Catholic Diocese of Spokane, Washington

From the

Official News Magazine of the Diocese of Spokane

Eric Meisfjord, Editor
P.O. Box 1453, Spokane WA 99210
(509) 358-7340; FAX: (509) 358-7302

Regional Report

the Inland Register

(From the October 16, 2014 edition of the Inland Register)

Archdiocese of Portland

SALEM – Queen of Peace Parish here held an art reception this month that highlighted the work of artists with disabilities. A selection of pieces by Aaron Good, Robert Rycroft and Teresa Waibel were displayed as part of an event facilitated by the parish’s Committee for All Life Issues.

Waibel, who has Down syndrome, showed her knitted afghans and her crochet work. She is sister to Benedictine Father Philip Waibel, pastor of St. Mary Parish in Mount Angel, and she lives in a care facility.

Rycroft, who has been a quadriplegic since a surfing accident 30 years ago, paints by holding the brush in his teeth. He is a self-taught artist who uses a pen and watercolor technique. His pieces, which are often wildlife, nature and coastal scenes, have been displayed in national exhibitions.

Good, who also has Down syndrome, prefers pen and ink and has been an active artist in Salem for the past 20 years.

When asked why he draws, Good said, “It is good for my head. It is good for my health.” Many of his works are images of flowers. He gives away art to family and friends, and has also donated a number of his drawings to charity auctions. His mother, April Waters, is also an artist.

Queen of Peace parishioner Marina Pearson came up with the idea for the show after discovering Rycroft’s art while delivering Communion.

LINCOLN CITY – Leaders of St. Augustine Parish in this Oregon Coast town say the jailed parish finance council chairman had no access to parish funds.

The accountant calling himself Quentin G. Stanhope was arrested Sept. 11 on charges of first-degree forgery and theft.

The Lincoln County Sheriff’s Office is still investigating to see who Stanhope bilked, but the pastor says St. Augustine is not among the victims.

“He did not have any access to any of our accounts here,” says Father Joseph Sebasty. “He did not decide anything. I am very careful about that.”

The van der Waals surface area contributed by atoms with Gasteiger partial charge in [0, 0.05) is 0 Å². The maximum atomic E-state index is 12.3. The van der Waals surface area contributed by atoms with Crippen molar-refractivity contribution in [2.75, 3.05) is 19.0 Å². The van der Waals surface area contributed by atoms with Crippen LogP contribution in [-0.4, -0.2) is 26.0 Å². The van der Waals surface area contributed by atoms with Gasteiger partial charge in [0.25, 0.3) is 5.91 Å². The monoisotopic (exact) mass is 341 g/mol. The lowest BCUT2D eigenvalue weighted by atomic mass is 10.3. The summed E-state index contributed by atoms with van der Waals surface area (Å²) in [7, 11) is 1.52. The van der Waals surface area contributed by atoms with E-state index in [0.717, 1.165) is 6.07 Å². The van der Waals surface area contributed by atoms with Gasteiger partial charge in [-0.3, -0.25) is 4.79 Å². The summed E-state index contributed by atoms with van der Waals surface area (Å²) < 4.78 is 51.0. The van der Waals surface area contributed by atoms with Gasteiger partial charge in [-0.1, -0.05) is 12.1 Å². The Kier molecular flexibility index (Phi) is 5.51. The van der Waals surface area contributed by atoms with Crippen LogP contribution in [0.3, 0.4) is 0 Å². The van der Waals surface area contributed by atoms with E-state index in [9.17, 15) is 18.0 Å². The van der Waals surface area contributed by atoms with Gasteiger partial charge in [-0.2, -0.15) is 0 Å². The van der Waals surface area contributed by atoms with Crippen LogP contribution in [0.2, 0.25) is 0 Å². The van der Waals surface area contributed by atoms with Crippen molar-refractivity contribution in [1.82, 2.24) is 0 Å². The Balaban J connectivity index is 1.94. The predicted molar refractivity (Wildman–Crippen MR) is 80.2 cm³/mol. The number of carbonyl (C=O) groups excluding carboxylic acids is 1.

As chair of the three-member finance advisory committee, Stanhope helped develop budgets and gave advice, the priest says.

Stanhope had been hired by coastal governments to keep their books. He was taken into custody after police searched his business, Q-Tax & Bookkeeping Services. He’s being held on $1.5 million bail.

“I’m shocked and appalled,” says Frank King, chairman of the pastoral council at St. Augustine.

Authorities believe Stanhope has been using an alias at least since he arrived in Lincoln City in 2005. It’s the name of a spy in a Sherlock Holmes story. So far, fingerprints have not yielded his true identity. Investigators believe he may have ties to Massachusetts and Florida.

Claudette Schroeder, pastoral council secretary, says news reporting that focused on Stanhope’s involvement in the parish was misleading. She called for everyone to keep Stanhope in prayer.

BEAVERTON – On Sept. 13, seminarians and retired priests spent an evening dining and celebrating with the St. Cecilia Parish community here.

The dinner, sponsored by the St. Cecilia Vocations Committee, offers an opportunity for parishioners to meet future priests and to give thanks to retired priests who have served in Oregon’s Catholic communities.

“This is a unique event they put on,” said Father Jeff Eirvin, the Archdiocese of Portland’s new vocations director. “Seminarians encounter parishioners on a pastoral level, and the event builds connections between young and retired priests.”

According to Tom Eyer, chairman of St. Cecilia’s vocations committee, the event is almost entirely supported by volunteer contributions. With donors taking responsibility for the food, such as donating 70 baked potatoes or underwriting the cost of the meat, the committee is able to prepare 60 to 70 meals every year.

The seminarians’ attendance is a part of their pastoral priestly formation as they join the parish for the celebration of the Holy Eucharist and meet the parishioners whom they will someday shepherd.

– Catholic Sentinel (Oregon Catholic Press)

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